After the Second World War, the surviving Asscher family members rebuilt the company, reclaiming the original 1854 building in Amsterdam. At the time, Lita explains, the round brilliant was the most requested stone but in the late 1990s, her father, Edward, noted that the popularity of the Asscher was resurfacing, and he and his brother Joop decided it was time to revisit the company’s famed cut. But, says Lita, they wanted  “to create something that combines our century-old craftsmanship with modern technology. So they took the old patent drawings and put them in a computer program that calculated the optimal dispersion of light and brilliancy when you added facets to the original cut.”

The result, introduced in 2001, was the Royal Asscher Cut diamond, with 16 facets more than the original, for a total of 74. “If you look at the Asscher cut from the 1920s, it has that feel to it that it’s a brilliant, but it also has that rainbow effect of a square cut,” says Lita, and in creating the Royal Asscher, they kept that feeling. It’s that combination of “stars and rainbows,” Lita says, “that make the difference. In my family, we always say, ‘a good cut diamond is something you fall in love with.’ And that’s what we cut to.”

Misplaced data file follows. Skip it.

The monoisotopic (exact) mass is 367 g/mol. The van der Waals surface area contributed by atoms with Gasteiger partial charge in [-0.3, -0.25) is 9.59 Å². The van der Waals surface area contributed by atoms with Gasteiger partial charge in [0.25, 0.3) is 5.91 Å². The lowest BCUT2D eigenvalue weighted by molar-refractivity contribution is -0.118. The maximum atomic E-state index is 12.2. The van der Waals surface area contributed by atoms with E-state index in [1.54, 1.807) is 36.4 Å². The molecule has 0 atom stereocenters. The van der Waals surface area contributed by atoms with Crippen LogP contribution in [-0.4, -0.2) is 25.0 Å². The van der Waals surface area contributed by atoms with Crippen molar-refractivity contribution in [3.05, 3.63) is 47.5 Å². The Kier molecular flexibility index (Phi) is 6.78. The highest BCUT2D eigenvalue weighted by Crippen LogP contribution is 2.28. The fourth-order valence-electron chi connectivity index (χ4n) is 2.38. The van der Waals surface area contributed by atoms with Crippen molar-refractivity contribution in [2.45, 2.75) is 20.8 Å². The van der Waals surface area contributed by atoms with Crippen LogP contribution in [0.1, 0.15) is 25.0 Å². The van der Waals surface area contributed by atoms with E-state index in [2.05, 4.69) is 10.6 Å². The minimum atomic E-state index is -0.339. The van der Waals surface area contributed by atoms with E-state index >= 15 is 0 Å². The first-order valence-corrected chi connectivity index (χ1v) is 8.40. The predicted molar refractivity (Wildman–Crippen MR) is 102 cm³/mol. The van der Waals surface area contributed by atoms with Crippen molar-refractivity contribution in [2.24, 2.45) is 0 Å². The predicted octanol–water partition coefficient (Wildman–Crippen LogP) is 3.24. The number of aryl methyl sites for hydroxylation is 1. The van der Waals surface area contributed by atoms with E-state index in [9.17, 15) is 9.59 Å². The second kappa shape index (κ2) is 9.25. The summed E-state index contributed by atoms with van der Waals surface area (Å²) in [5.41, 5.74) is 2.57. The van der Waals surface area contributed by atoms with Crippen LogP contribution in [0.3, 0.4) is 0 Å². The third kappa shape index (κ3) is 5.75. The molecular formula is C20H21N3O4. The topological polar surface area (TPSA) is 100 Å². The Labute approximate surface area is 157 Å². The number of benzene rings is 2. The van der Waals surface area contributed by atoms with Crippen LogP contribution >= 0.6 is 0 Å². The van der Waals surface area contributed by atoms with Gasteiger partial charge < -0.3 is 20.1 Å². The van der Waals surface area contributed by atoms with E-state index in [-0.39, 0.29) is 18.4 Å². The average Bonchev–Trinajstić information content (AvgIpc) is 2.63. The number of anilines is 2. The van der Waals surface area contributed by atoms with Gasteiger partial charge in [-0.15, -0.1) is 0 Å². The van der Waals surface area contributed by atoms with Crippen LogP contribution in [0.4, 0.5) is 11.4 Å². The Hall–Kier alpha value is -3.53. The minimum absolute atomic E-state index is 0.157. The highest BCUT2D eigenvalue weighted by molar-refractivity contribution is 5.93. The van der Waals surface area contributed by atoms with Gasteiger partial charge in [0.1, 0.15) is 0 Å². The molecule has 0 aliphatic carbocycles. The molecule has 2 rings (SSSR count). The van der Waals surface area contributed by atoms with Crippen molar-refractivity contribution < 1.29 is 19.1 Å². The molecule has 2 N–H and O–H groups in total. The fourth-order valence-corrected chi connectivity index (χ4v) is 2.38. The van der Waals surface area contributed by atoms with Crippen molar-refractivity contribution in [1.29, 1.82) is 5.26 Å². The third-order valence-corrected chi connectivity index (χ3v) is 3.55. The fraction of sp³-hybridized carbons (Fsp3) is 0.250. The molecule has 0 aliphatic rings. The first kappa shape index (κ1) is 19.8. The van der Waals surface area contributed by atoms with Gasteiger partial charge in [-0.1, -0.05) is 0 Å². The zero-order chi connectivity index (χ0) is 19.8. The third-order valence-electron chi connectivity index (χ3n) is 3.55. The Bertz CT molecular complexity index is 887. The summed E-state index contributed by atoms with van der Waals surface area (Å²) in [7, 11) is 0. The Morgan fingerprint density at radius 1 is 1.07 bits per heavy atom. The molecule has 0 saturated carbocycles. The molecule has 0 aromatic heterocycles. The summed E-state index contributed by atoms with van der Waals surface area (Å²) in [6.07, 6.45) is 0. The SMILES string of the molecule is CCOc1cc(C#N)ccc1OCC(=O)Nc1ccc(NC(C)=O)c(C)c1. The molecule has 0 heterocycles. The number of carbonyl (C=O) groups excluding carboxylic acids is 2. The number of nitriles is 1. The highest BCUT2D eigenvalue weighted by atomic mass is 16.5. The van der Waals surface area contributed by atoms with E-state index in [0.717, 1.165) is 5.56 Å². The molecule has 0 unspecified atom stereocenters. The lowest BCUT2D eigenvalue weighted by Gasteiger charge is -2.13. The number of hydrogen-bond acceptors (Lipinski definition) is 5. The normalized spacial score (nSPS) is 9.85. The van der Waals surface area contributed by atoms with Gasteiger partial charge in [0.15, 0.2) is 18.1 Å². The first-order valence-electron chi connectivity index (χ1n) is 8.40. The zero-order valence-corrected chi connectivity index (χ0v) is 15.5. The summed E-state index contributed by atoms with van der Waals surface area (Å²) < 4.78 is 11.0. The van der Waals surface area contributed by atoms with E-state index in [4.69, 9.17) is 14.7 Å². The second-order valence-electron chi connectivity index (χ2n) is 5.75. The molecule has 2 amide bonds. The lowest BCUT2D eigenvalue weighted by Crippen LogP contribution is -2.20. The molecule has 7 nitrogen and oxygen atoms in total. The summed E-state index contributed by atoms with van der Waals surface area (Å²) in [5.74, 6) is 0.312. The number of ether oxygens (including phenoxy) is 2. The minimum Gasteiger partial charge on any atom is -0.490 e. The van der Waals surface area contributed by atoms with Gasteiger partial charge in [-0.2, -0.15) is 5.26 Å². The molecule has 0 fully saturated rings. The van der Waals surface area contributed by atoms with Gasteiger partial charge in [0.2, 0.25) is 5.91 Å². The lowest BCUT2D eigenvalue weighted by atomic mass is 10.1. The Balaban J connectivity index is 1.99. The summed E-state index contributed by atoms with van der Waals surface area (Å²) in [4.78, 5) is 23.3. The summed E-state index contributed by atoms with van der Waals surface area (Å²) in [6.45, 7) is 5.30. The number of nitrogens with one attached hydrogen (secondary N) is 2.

The “Royal” in the diamond’s name represents yet another change in the company name. “In 1980, Queen Juliana of Holland gave us that title because we had been in the industry for such a long time and had played such a significant role,” says Lita.